What artists in the chart right now do you think have gone left-field and are still very commercial?
Mmm. Let me think. Well, Amy Winehouse is the best example. She hits notes that are really unusual. She has the most fantastic voice. She has her own sound and is very successful with it. She's coming from a very left-field direction. She is sort of an inspiration for other artists. And she is completely herself and she wears her heart on her sleeve. It is brilliant that people can fall in love with that.
Do you have a favorite lyric on "Ghosts"?
I love the chorus of "Halcyon Days." It goes, "In a stream of purest thought. Nothing's lost that can be caught. It's tender to behold." I really love that song. It is a good example of the ethereal stuff on the record and it has a bit of a summer vibe. I can sort of imagine sitting on Ibiza and listening to that during the day. [Laughs]
What’s the best and worst thing about being a pop star?
Worst thing is that you become a public property and people think it is their god-given right to give you their worst opinion of you. If people don’t like me, they are sort of happy to say it me. In real life, people don’t talk to each other like that and they are not as frank with their family or friends or colleagues as they are with people in music or film.
The upside is that I have a fantastic record label that supports me and lets me make whatever record I want to make. I find that incredibly fulfilling and can’t imagine a life without it.
If you could ever lend a hand to a charity organization, which one would you chose?
My grand pa had very bad Parkinson disease. There is medication that could be made available but it is too expensive so governments don’t make it available to patients. So I would probably do something with that. I have also been invited to be part of an anti-bullying campaign here in London that I’m going to take part in. That's a good one. There are many causes I could choose from, but I can't really come up with more from the top of my head right now.
If you could have any superpower, what power would you like to have?
It is probably very cliché and a boring answer, but I'd quite like to fly. [Laughs]
Are you in touch with any of The Sugababes?
I am still in touch with Mutya, the other girl who also left. We wish each other well. There's aren't any hard feelings. There's now two new girls in the band that I've never worked with so obviously I can't really have any problems with them. I wish them luck actually. some people get upset when I say that what I do is completely different than what they do now. But it is true, I have gone into a completely different direction. But that doesn't mean I don't enjoy their music.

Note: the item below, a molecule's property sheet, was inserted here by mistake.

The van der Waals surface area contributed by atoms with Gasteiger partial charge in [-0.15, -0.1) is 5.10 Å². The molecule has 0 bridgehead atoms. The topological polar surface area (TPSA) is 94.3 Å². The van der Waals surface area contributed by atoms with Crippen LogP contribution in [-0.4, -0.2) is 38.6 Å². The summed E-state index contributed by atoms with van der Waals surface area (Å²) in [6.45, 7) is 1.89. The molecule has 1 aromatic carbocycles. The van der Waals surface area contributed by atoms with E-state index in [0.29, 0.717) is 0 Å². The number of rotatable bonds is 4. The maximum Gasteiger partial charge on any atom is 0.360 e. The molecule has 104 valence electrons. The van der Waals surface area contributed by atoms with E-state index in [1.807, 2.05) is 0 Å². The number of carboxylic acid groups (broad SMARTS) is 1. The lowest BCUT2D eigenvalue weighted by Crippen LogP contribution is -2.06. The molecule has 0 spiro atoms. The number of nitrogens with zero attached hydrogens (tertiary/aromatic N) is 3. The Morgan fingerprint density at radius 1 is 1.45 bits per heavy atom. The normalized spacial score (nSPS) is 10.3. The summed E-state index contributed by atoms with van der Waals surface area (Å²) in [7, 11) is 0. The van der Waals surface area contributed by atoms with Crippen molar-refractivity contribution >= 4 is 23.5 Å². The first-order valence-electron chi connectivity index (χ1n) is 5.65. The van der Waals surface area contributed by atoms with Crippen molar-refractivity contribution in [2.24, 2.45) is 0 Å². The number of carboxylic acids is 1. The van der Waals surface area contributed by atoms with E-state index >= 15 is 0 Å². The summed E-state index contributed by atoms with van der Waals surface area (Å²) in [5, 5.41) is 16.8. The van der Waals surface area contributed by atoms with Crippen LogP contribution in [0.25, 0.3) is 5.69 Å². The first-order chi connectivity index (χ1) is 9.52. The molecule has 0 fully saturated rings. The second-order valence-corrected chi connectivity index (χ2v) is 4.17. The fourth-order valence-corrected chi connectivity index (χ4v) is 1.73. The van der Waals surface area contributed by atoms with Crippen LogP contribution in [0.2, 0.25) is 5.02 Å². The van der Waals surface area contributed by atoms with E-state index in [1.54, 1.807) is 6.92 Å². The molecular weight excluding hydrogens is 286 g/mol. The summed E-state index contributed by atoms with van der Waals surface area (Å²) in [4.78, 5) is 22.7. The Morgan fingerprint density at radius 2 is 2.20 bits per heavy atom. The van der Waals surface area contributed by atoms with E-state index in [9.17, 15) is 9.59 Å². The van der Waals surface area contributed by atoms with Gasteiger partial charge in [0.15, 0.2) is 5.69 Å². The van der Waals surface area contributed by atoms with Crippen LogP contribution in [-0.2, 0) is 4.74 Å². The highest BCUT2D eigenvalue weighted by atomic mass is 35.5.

Will "Ghosts" be released in the United States?
I am honestly not sure. If you work with a big record company there is so much going on. The first step is the U.K., then it will be Europe, then it will be Asia, and then we'll get to America. It seems British artists are doing so well in America right now that there's a much higher possibility. We shall see. The album will definitely be released, but I don't know when and what type of promotion they will do. Hopefully, I can come out and do some shows and everybody will love it. [Laughs]
Interview with Siobhan Donaghy (Part 1)
Siobhan Donaghy's second solo album "Ghosts" is by far one of the most striking pop records to come out this year. Not only captures it an engaging musical aesthetic, but it also presents a compelling personal journey of self-discovery that serves up more depth than your run-of-the-mill pop ditty.
After Siobhan Donaghy left popular British girl group The Sugababes, she had to get used to the fact that her life was no longer carefully planned out by handlers and managers, Instead, for the first time since the age of twelve she was able to make her own decisions and plan a musical career that satisfied her artistically. It would have been easy for her to mimic the sound of The Sugababes and pull off some quick and dirty solo hits. She decided, however, to take a more gutsy direction that would not only challenge herself, but also her listeners.
Inspired by her travels, her new-found love for '80s bands like The Cocteau Twins and her drive to do something new, she decided to move to the French countryside to work with producer James Sanger on "Ghosts." Working with Sanger, who was a raging drug addict at the time, in total isolation proved to be a whole new challenge for Donaghy, which ultimately led to an album that is by far her most personal and thought-provoking piece of work.
I spoke with Siobhan at length about her new record. Today, I'll feature the first part of a two part series in which she talks about the journey that led up to "Ghosts" and her experiences working with producer James Sanger who was instrumental in creating the sound for this record.
In Part 2, she will talk more about gay fans, religion, the challenge of being "commercial" and how she feels now about The Sugababes." (Click HERE to purchase "Ghosts "in hi-fi MP3 format at 7Digital.com.)
Read Part 1 of 2 after the jump.
Q: It seems you have been on quite a journey before you got to making this album.